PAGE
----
Helen Mirren: TransatlanticTalent

Every actor dreams of earning the most prestigious award their field has to offer, whether that’s an Academy Award for film, an Emmy Award for television or a Tony Award for theater. British actress Helen Mirren possesses all three.

Growing up in a working-class family in England, the actress was drawn to theater for the imaginative outlet it provided from a young age. Her Russian father and British mother, however, encouraged her to pursue a more “respectable” career path and sent her to a Catholic convent and later a teaching school. Wherever she went, Mirren’s spark for the stage was recognized by her superiors, who prompted her to audition for plays and theatre companies. Eventually, she followed their advice.

Since the beginnings of her career as a stage actress with the Shakespeare Royal Company in the 1960s, Mirren has made a name for herself by portraying strong, sensual and self-assured characters like Cleopatra and Lady Macbeth. Her confidence and sexuality as a woman have often found her face-to-face with unwarranted sexism, such as in a 1975 interview with talk show host Michael Parkinson in which he comments on her “sluttish eroticism” and asks if her “physical attributes” stand in the way of her success. The actress, however, remains unbothered and unafraid to shoot back as she responds, “I mean, what a crummy performance if people are obsessed with your bosom over anything else.”


For the six decades she’s been acting, she’s continuously resisted all stigmas and expectations imposed on her by men and society while proving just how talented she really is. In 1991, at a time when studios doubted whether a female character could lead a TV show, Mirren wowed audiences with her performance as “Detective Jane Tennison” in the British drama Prime Suspect. Playing the role of a woman fighting off injustices in a male-dominated field, a struggle she herself was enduring, earned the actress three British Academy Film Awards (BAFTA) and two Emmys during the show’s 15 year run.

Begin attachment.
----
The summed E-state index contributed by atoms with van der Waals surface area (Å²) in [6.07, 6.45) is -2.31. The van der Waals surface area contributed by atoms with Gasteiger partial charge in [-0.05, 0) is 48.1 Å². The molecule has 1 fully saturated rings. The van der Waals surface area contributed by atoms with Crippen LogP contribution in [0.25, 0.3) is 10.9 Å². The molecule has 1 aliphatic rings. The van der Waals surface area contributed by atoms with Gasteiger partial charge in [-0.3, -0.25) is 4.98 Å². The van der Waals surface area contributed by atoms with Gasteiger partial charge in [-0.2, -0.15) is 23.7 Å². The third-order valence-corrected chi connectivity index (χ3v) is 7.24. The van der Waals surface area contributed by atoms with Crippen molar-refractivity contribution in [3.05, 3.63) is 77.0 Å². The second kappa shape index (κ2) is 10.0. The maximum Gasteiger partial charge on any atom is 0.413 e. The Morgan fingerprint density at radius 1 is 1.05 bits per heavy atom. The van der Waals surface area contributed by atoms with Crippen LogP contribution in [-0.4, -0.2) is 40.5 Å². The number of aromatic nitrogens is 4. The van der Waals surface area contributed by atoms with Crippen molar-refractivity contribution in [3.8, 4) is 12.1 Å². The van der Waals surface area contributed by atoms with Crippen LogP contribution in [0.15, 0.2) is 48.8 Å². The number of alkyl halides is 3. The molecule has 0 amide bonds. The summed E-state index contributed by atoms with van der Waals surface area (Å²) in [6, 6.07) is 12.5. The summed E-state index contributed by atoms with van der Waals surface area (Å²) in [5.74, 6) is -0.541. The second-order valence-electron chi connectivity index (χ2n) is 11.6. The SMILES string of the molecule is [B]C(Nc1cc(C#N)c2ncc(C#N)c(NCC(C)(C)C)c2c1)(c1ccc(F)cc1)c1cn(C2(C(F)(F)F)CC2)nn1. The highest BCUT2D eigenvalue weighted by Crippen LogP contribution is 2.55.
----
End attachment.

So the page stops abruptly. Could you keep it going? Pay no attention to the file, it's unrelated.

Seeing how much the industry has changed since then, Mirren is glad to remain an advocate for workplace equality in Hollywood. “There is a pressure mounting behind a dam, and I hope that dam is finally bursting in terms of women directors and women-led dramas,” she told The Hollywood Reporter.

Her depiction of powerful women also extends to her home country’s rich history. A Dame Commander of the British Empire herself, she’s played the parts of both Queen Elizabeth I and Queen Elizabeth II on separate occasions and received an Academy Award for her performance in the 2006 film The Queen about the Royal Family’s response to Princess Diana’s death.

As the years pass, Mirren’s list of award nominations and wins continue to grow. In a 2016 interview with Vanity Fair, she stated that she values her career above motherhood (as she chose to never have children) or a domestic life- and there’s absolutely nothing wrong with that. ““I can watch [a]  film of Ingrid Bergman, [Katherine] Hepburn—you look and say, ‘She was brilliant!’ So I would like people to say that about me,” the actress explained.

These days, the Mirren is dedicated as ever to educating the public and younger generations about the importance of feminism. She appeared in the 2016 Pirelli Calendar in a highly-appraised series of pictures taken by famed photographer Peter Lindbergh. Unedited and untouched, the photos aim to show what real beauty and strength look like, no photoshop needed. Between the seven “current projects”  listed on her website, the actress also found time to give this year’s commencement speech at Tulane University, where she offered students life advice ranging from dealing with bullies to procrastination to tattoos and encouraged them to “be a feminist” regardless of their race or sex.

Now in her 70s, Mirren is a true testament of what it means to lead a trailblazing career while also breaking stereotypes and ignoring the haters: the perfect recipe for finding self-fulfillment and real happiness.

-Isabella Gomez